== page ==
Since the early days of NERC CIP I have been unable to identify what I would do for OT Critical Infrastructure Cyber Security Regulations if I were omnipotent and could specify and enforce whatever I thought would work. After spending a week in Singapore this July watching government and industry grapple with this problem, and having listened to other experts, I have enough ego to finally propose a solution.
- Identify the country’s critical infrastructure companies / organizations where the OT is necessary for the critical product or service.
The key here is to avoid the temptation to say everything is critical, and this is a more difficult task with political ramifications in a large country. For example, the US has over 140,000 water facilities. It would be difficult to get enough talent to handle this number. What are the 100 or 1,000 that are critical?
2. Determine minimal effective operations required for each company identified in Step 1.
In a perfect world, everything would run at 100% of capacity at all times. We know this doesn’t happen, so there is usually excess capacity. In addition, the community can live in a degraded state without having an unacceptable quality of life, impact to the economy, or environmental damage.
The government and the critical infrastructure entity shall determine the minimal effective operations criteria. How much drinkable water is required? How much product must flow through the pipeline to which locations? How much product must be manufactured in what timeframe? How much power must be produced?
The ability in step 1 to limit the number of regulated critical infrastructure entities and the political will to approve degraded operations are key. Remember though, I’m omnipotent.
3. Determine required recovery time objective (RTO) for minimal effective operations in the event of a cyber incident.
Again in a perfect world the critical infrastructure never goes down, but in the real world it does go down for a variety of non-cyber reasons. For water, pipelines, refineries, manufacturing, and many other sectors the RTO may be days. The government and the entity need to discuss what the RTO needs to be, with the government regulator making the final decision.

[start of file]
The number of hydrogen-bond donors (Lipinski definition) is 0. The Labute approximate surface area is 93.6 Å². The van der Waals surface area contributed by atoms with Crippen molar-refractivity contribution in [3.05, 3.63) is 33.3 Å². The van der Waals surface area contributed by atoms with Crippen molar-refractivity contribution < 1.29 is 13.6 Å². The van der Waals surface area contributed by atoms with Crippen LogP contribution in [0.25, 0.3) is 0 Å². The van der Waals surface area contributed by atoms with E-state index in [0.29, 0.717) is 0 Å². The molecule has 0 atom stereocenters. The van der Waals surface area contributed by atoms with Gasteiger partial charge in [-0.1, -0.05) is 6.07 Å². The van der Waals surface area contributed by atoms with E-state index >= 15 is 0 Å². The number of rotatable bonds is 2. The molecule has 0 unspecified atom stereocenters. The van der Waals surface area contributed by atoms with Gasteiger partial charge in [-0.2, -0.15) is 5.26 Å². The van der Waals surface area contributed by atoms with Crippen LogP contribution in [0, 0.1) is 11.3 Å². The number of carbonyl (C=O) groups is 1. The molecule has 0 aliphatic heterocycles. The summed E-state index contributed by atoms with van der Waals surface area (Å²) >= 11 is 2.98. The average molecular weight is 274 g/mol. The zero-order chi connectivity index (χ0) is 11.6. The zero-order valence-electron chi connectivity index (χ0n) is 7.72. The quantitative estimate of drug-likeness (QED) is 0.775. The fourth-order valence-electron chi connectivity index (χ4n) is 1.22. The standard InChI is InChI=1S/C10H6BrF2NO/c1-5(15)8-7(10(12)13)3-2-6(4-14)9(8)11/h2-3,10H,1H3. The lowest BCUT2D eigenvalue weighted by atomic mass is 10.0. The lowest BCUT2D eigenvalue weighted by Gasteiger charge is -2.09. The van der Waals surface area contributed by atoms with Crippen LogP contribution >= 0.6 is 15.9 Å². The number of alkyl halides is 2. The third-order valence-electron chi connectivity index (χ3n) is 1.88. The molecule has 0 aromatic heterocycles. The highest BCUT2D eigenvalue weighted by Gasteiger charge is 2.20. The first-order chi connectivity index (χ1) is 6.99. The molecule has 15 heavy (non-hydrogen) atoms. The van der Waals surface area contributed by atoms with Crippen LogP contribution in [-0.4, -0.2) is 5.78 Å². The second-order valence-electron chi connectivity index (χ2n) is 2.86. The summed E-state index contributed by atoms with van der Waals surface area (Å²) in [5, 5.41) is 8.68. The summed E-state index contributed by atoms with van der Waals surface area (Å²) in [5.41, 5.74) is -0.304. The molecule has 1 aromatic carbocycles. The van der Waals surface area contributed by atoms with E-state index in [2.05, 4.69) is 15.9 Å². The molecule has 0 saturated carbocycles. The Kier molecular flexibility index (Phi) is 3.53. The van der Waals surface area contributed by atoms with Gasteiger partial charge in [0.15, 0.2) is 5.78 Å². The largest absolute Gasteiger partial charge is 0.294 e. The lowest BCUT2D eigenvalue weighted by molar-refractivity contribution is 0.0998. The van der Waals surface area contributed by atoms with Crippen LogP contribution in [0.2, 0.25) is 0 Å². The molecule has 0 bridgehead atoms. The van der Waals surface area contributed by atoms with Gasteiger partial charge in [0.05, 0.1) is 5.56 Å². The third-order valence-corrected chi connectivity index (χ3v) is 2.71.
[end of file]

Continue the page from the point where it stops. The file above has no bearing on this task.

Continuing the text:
It will take maturity and political will to not take the easy way out and set this at such a short time period so that no one is inconvenienced. For example, Colonial Pipeline was required to get operations running in seven days. They did it in six days. There were lines and panic, and the outage resulted in a loss of efficiency and commerce. Still it was not catastrophic. The seven days may be the right RTO.
4. Require the CEO to sign off annually that a high confidence plan to meet the RTO is in place that addresses a cyber incident.
Assume an adversary has administrative access and complete control of the ICS and OT environment, and the IT environment. This includes the ability to compromise all cyber assets. This includes the ability to cause any physical damage that this access and control allows. The entity needs to have a plan to meet the RTO if this happens. And the CEO needs to sign off that the plan will meet the RTO. (Note: this is why I see orchestration becoming more critical in OT).
The plan could be full manual operations, partial manual operations, partial restoration of cyber assets, spares strategy, business partner arrangements, and a variety of other approaches.
5. Require the CEO to sign off annually on current status of recommended OT security controls and risk assessment on any security controls not met.
Steps 1 – 4 are unrelated to protect / preventive security controls. In these steps we assume the adversary has defeated the security controls and affected the ability to provide minimal effective operations. This does not mean that security controls to reduce the likelihood of a cyber incident are unimportant.
The regulator provides a list of recommended security controls. Annually the entity has to report on whether each security control is met, and this report must be signed by the CEO. A risk-based rationale must be given for any controls that are not met.
This could be taken a step further where the high priority security controls are identified, e.g. multi-factor authentication for remote access and patching the externally accessible attack surface. The regulator could be required to sign off on any rationale for these high priority controls not being met.
That’s what I would do. What do you think? What would you do?